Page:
Pennsylvania Dutch Apple Butter

Pennsylvania Dutch Apple Butter


Apple butter is essentially a slow cooked apple sauce with a few spices thrown in. As the applesauce cooks the sugar from the apples caramelizes and reduces into a thick deep amber “butter.” Traditionally spread on breads in place of butter, thus the name apple “butter.”

Apple butter is a household staple where I grew up in Pennsylvania Dutch (Deuitch) country although its origins are rooted in Europe. In Germany it is called Apfel Kraut, and in the Netherlands Appel Stroop.

Apple butter recipes came to America with German speaking Lutherans, Reformed, and Anti-baptist religious groups from Germany, France, and Switzerland when they immigrated to the United states in late 17th century. The settlers chose Southeastern Pennsylvania for is rich soil that was suitable for the farming practices they used in Europe. Both Amish and Mennonite farm communities were established which exist, mostly unchanged, to this day. Not only did these settlers introduce their sustainable farming methods in Pennsylvania, but also their hearty Pennsylvania Dutch cooking!

Apple Pie with Apple Butter

Apple Pie with Apple Butter

Apple butter is actually very easy to make and has endless applications beyond being spread on bread which is irresistibly good by the way. It is also a heady addition to pies, pastries, slow roasted meats, BBQ sauces, salad dressings, or served along with farm made cheeses. Try adding apple butter tossed in with your apples the next time you’re baking an apple pie. The results are transformative!

Traditionally apple butter is “put up” in the fall on Pennsylvania Dutch farms to last until the next apple harvest. Likewise, this is one pantry staple you will find you will want to have on hand year round, I promise.


Pennsylvania Dutch Apple Butter     

Makes about 3 cups

  • 2 lbs./1 kilo firm crisp juicy apples
  • 2 cups/500ml apple cider or apple juice
  • 1 cup firmly packed light brown sugar
  • ½ teaspoon flaked sea salt
  • 2 tablespoons fresh lemon juice
  • 1 teaspoon Saigon cinnamon (or other variety)  Note: about Saigon Cinnamon (click here)
  • ¼ teaspoon ground cloves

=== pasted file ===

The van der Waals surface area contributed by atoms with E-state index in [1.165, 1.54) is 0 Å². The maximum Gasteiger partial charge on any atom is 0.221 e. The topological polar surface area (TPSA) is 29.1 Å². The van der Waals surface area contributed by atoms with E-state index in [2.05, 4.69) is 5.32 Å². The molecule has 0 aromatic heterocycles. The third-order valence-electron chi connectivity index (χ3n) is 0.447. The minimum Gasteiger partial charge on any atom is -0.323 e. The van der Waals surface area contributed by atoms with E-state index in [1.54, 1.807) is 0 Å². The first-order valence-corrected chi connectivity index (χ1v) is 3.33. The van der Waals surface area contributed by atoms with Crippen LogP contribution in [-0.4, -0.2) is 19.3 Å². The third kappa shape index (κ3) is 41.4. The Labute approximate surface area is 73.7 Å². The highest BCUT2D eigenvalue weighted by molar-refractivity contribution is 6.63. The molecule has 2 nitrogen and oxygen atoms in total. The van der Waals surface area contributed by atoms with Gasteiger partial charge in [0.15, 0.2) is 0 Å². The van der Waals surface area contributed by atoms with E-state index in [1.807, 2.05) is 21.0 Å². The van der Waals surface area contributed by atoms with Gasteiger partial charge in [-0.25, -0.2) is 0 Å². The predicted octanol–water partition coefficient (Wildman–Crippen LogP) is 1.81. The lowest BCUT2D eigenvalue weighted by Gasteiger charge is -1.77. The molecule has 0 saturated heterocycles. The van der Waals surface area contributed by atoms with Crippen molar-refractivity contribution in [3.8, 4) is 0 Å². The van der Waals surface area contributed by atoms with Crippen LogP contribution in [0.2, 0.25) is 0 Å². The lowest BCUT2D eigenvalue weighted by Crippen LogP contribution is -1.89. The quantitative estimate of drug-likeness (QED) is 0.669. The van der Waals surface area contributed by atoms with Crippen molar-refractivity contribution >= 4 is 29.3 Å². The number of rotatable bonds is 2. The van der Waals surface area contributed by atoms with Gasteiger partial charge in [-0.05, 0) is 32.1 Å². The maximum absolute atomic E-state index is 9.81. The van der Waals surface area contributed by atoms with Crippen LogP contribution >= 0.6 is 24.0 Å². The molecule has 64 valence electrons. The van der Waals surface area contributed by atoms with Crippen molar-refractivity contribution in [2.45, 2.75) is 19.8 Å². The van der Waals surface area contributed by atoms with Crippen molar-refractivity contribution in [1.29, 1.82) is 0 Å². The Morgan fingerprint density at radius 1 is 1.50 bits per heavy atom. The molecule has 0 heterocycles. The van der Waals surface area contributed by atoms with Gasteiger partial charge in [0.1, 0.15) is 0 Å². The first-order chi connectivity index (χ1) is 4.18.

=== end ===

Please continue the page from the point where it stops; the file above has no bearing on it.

Peel, core, quarter, and chop the apples and place them in a nonreactive oven proof braising pan. Add the cider (or apple juice), the brown sugar, and salt and stir to combine. Place over medium heat on the stove top and when simmering partially cover the pan and continue to simmer, stirring occasionally, until the apples are very soft, about 30 minutes.

Preheat the oven to 250f/130c

Remove the pan from the stove and allow to cool for a few minutes. Then blend the apples along with the liquid using a hand held immersion blender, or transfer the apples and liquid to a blender, and blend until the mixture is completely smooth with the consistency of apple sauce.

Stir in the lemon juice, cinnamon, and cloves until combined and transfer the pan to the oven, uncovered, and bake for several hours, stirring every 30 minutes. The mixture will slowly turn an amber color as the sugar caramelizes and the liquid reduces. I’ve found it generally takes about 3 hours, but every oven is different, so keep an eye on it until apple butter reaches a deep amber color with a thick spreadable consistency.

Remove the pan from the oven and set on a wire rack to cool to room temperature.

For storage: Sterilize a couple of jars along with their lids with boiling water. Spoon the apple butter into the jars, seal tightly, and refrigerate for up to about a month.

For longer storage follow standard hot water bath canning procedures and when sealed and cooled to room temperature, store in a dark place in your pantry for up to a year.

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